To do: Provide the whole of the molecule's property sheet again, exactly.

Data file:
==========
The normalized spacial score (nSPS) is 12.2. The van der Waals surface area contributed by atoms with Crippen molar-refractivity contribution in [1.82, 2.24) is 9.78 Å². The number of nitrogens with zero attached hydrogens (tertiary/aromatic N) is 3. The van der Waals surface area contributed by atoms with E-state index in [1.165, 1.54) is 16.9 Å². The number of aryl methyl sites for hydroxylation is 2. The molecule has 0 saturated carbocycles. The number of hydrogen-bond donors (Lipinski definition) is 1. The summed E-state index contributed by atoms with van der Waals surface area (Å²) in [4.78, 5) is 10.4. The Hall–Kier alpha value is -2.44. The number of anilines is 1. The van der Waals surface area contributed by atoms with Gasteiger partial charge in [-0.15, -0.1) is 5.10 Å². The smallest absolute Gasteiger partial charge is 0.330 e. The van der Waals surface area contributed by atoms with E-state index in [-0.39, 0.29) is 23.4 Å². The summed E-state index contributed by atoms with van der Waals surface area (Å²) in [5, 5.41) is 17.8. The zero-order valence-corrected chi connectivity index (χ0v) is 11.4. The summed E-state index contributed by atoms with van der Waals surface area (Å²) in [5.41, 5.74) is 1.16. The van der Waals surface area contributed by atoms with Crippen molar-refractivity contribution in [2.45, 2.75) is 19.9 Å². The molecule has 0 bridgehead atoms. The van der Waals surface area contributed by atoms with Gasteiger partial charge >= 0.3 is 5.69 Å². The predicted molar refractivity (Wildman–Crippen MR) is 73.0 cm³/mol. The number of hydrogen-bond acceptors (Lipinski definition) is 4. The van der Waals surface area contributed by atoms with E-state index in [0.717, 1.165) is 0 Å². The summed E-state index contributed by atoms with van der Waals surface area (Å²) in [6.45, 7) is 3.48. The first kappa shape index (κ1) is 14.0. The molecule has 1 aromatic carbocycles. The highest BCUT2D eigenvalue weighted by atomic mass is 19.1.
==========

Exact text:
The normalized spacial score (nSPS) is 12.2. The van der Waals surface area contributed by atoms with Crippen molar-refractivity contribution in [1.82, 2.24) is 9.78 Å². The number of nitrogens with zero attached hydrogens (tertiary/aromatic N) is 3. The van der Waals surface area contributed by atoms with E-state index in [1.165, 1.54) is 16.9 Å². The number of aryl methyl sites for hydroxylation is 2. The molecule has 0 saturated carbocycles. The number of hydrogen-bond donors (Lipinski definition) is 1. The summed E-state index contributed by atoms with van der Waals surface area (Å²) in [4.78, 5) is 10.4. The Hall–Kier alpha value is -2.44. The number of anilines is 1. The van der Waals surface area contributed by atoms with Gasteiger partial charge in [-0.15, -0.1) is 5.10 Å². The smallest absolute Gasteiger partial charge is 0.330 e. The van der Waals surface area contributed by atoms with E-state index in [-0.39, 0.29) is 23.4 Å². The summed E-state index contributed by atoms with van der Waals surface area (Å²) in [5, 5.41) is 17.8. The zero-order valence-corrected chi connectivity index (χ0v) is 11.4. The summed E-state index contributed by atoms with van der Waals surface area (Å²) in [5.41, 5.74) is 1.16. The van der Waals surface area contributed by atoms with Crippen molar-refractivity contribution in [2.45, 2.75) is 19.9 Å². The molecule has 0 bridgehead atoms. The van der Waals surface area contributed by atoms with Gasteiger partial charge >= 0.3 is 5.69 Å². The predicted molar refractivity (Wildman–Crippen MR) is 73.0 cm³/mol. The number of hydrogen-bond acceptors (Lipinski definition) is 4. The van der Waals surface area contributed by atoms with E-state index in [0.717, 1.165) is 0 Å². The summed E-state index contributed by atoms with van der Waals surface area (Å²) in [6.45, 7) is 3.48. The first kappa shape index (κ1) is 14.0. The molecule has 1 aromatic carbocycles. The highest BCUT2D eigenvalue weighted by atomic mass is 19.1.